November 23, 2015 Print

Prosperity doesn’t result from the society-wide plans of politicians and bureaucrats, like the ambitious third-world development goals designed by the United Nations, but from the spontaneous process of entrepreneurs who respond to the local conditions around them and find ways to make other people’s lives better through exchange. Iain Murray, vice president of strategy for Atlas Network partner the Competitive Enterprise Institute (CEI), recently released a study proposing a series of realistic targets that have been proven as successful methods of increasing prosperity and resiliency. These targets include secure property rights, the rule of law, access to affordable energy, access to capital and credit, and the creation of markets in education.

Titled “Real Goals to Empower the Developing World” the CEI study reminds readers that prosperity does not result from top-down design, but from the bottom-up processes of people using their property to improve the world. Property rights allow commerce and trade, and a strong rule of law provides the assurance that no individual will be subject to arbitrary political dictates or sudden changes in how laws are enforced.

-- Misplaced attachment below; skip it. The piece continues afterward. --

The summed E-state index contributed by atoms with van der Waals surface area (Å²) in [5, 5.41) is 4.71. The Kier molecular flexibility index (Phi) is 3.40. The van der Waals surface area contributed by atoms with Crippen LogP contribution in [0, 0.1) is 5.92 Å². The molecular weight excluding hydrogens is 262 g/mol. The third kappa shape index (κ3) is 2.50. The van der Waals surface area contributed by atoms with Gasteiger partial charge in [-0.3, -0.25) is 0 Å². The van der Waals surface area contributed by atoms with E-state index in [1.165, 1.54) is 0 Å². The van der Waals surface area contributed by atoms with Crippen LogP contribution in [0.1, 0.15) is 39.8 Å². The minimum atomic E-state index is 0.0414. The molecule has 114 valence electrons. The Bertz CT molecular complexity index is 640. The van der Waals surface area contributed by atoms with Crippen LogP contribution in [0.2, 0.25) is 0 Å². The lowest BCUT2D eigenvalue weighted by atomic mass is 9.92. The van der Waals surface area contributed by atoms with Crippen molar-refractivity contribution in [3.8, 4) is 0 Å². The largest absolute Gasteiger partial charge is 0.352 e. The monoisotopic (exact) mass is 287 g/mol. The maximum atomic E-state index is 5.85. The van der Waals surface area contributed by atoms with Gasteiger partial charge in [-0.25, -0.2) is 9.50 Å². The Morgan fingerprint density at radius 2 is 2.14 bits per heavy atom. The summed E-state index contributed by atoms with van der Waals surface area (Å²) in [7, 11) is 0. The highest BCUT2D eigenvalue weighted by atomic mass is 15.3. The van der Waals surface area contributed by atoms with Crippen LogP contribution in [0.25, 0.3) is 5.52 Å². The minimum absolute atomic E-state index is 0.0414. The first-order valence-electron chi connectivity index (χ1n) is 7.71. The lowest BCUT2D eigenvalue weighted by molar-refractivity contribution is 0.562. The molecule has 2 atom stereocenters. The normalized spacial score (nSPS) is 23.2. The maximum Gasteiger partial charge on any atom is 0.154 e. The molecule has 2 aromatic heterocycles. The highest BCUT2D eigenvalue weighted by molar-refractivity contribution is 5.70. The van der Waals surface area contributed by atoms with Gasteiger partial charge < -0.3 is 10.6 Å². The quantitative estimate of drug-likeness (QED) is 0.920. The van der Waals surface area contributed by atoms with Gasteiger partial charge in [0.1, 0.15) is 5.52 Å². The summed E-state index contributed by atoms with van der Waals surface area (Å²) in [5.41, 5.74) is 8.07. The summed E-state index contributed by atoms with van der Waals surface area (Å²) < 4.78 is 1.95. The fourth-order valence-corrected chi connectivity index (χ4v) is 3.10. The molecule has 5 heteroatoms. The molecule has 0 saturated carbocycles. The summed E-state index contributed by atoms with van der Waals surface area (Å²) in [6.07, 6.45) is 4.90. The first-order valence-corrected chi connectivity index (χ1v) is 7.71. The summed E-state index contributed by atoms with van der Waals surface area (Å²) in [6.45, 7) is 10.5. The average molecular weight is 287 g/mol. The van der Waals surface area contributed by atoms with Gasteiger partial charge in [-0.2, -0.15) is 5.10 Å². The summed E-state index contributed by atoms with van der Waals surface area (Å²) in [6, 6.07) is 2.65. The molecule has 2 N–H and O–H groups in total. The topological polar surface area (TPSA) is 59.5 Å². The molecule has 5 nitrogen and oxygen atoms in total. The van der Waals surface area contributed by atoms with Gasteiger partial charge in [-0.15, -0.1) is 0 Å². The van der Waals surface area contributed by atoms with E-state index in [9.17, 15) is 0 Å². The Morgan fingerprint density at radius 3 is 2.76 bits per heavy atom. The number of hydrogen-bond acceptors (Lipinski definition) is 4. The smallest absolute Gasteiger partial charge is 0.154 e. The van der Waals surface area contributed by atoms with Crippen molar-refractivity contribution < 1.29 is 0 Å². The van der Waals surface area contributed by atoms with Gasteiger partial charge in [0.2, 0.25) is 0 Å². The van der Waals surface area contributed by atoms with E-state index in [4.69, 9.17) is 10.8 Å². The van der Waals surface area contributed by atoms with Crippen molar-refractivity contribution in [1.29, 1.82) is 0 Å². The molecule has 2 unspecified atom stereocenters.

The study goes on to explain the importance of affordable energy as the fuel for human welfare, a vital ingredient in the processes that enhance human productivity. Education is also crucial for entrepreneurs to grow and prosper, and access to market-driven educational options ultimately help the most poor and vulnerable, who traditionally have not benefited from one-size-fits-all government education monopolies.

“A resilient world is one where humans are allowed to flourish,” Murray concludes in the full study. “Markets are more likely to foster the conditions favorable to human flourishing than the prognostications of planners. Property rights are fundamental to the creation of markets. The rule of law protects people from the depredations of what Matt Ridley calls ‘chiefs, priests, and thieves.’”